If Michael Moore is the Spielberg of documentary filmmaking—a showman whose name and face virtually everyone recognizes—Errol Morris is the Scorsese. (For the purposes of this comparison, let’s ignore Scorsese’s own nonfiction work, which is extensive but comparatively obscure.) Morris’ films don’t necessarily make a ton of money, but they’re virtually always critical favorites and major cinematic events, whether he’s talking to historical figures (Stephen Hawking in A Brief History Of Time, Robert S. McNamara in The Fog Of War) or little-known eccentrics (as in Gates Of Heaven and Fast, Cheap & Out Of Control). By documentary standards, he’s a superstar, and his movies always get a theatrical release. Yet his latest effort, American Dharma, spent nearly a full year seeking a U.S. distributor, which frustrated Morris so badly that at one point he snippily tweeted, “Fuck ’em. I will distribute the movie myself.” (It finally got picked up by Utopia, a tiny new outfit that’s surely looking to boost its profile.) What made this particular project so toxic? Simple: American Dharma is a fundamentally cordial conversation with Steve Bannon.
It’s not as if Morris hasn’t interviewed controversial political figures before, with wildly varying results. The Fog Of War, in which former Defense Secretary McNamara candidly discusses his role in America’s prolonged Vietnam debacle, took home an Oscar, while its spiritual successor, The Unknown Known, saw Morris get expertly deflected by McNamara’s own successor (several administrations removed), Donald Rumsfeld. But Morris spoke to both of those men years after the events that had made people despise them—many years after, in McNamara’s case. Bannon may be gone from the White House, but nobody has forgotten that he was Trump’s campaign manager and senior adviser, and he remains a significant right-wing presence (as seen in another, lesser documentary released earlier this year, The Brink). Reviews of American Dharma out of Venice last year were decidedly mixed, with many critics complaining that Morris goes far too easy on Bannon, failing to hit him with tough, probing questions. They presumably wanted something along the lines of Isaac Chotiner’s politely relentless New Yorker interviews.
That’s not how Morris works, though. He’s a “more flies with honey” kind of guy—someone who genuinely seeks to understand whoever he’s talking to, rather than be confrontational for its own sake. It’s the journalistic equivalent of Muhammad Ali’s rope-a-dope strategy, and while Bannon is far too media-savvy to be one of Morris’ best subjects, he doesn’t clamp down tight, the way Rumsfeld did. In part, that’s because Bannon (who has directed and produced numerous documentaries of his own, none of them especially well regarded) admires Morris and is clearly flattered to be the star of one of his movies. That deference makes him chatty, and Morris lets him articulate his anti-globalist, ostensibly populist worldview at length, occasionally interjecting (“Come on,” he objects when Bannon claims that Trump wrote his own inaugural speech) but mostly just steering him toward crucial topics, like Charlottesville. Rebuttals arrive in the form of news footage or headlines that frequently contradict whatever Bannon has just said. Morris doesn’t allow blatant lies to go unchallenged, but he also wisely avoids putting Bannon on the defensive.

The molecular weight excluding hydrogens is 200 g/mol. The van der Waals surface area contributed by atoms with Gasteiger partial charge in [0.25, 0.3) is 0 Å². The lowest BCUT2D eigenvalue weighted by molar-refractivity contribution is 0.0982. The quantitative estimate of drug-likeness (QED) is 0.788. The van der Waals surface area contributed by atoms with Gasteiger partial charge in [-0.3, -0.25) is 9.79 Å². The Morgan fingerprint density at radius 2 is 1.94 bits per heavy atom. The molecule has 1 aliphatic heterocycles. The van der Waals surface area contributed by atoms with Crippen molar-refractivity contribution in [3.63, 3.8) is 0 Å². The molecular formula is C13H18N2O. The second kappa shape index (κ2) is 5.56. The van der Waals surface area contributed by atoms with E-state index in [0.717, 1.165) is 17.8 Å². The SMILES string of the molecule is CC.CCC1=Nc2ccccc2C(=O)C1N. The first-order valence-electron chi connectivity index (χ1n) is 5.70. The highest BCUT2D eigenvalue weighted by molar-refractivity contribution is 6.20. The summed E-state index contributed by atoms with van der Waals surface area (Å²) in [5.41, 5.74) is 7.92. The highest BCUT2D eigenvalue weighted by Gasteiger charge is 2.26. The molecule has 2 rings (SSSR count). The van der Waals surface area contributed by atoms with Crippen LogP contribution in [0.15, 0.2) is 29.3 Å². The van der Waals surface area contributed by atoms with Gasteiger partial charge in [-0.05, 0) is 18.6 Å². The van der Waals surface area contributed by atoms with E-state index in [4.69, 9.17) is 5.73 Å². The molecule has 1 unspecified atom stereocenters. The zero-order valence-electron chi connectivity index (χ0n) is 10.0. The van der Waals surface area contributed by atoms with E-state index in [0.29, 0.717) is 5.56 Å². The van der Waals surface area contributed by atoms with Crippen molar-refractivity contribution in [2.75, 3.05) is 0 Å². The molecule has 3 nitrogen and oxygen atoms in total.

Furthermore, Errol Morris, unlike most documentarians, is as much stylist as journalist. Because Bannon loves to talk about the 1949 war movie Twelve O’Clock High (starring Gregory Peck), Morris conducts the entire interview inside a reconstruction of one of the Quonset huts seen in that film, decked out with lookalike props. He also has Bannon re-enact notable moments from it, often shooting him in extreme slow motion. No doubt Bannon felt he was being properly romanticized, but Morris uses these absurdly heightened interludes to undermine Bannon’s sense of self-importance, and eventually to suggest the inherent danger of a philosophy founded primarily upon ancient Hollywood ideals of masculinity. It’s done subtly enough that Bannon apparently didn’t feel betrayed (he showed up in Venice, albeit on his own dime to further his own agenda, and has never publicly disowned the film), but virtually every shot in American Dharma serves as implicit visual counterpoint to its subject’s words. By chance, the area where Morris built the Quonset hut was near the remains of a set that had been constructed for one of the movies about the Boston Marathon bombing (probably Patriots Day), and Morris talked Bannon into walking past its fake buildings, shooting him from an angle that emphasizes that they’re just fronts propped up with plywood. He then accompanies that footage with the audio of Trump’s infamous “American carnage” speech, which Bannon reportedly cowrote (with Stephen Miller). Not that subtle at all, actually, and far more effective than just telling the guy that he’s full of shit.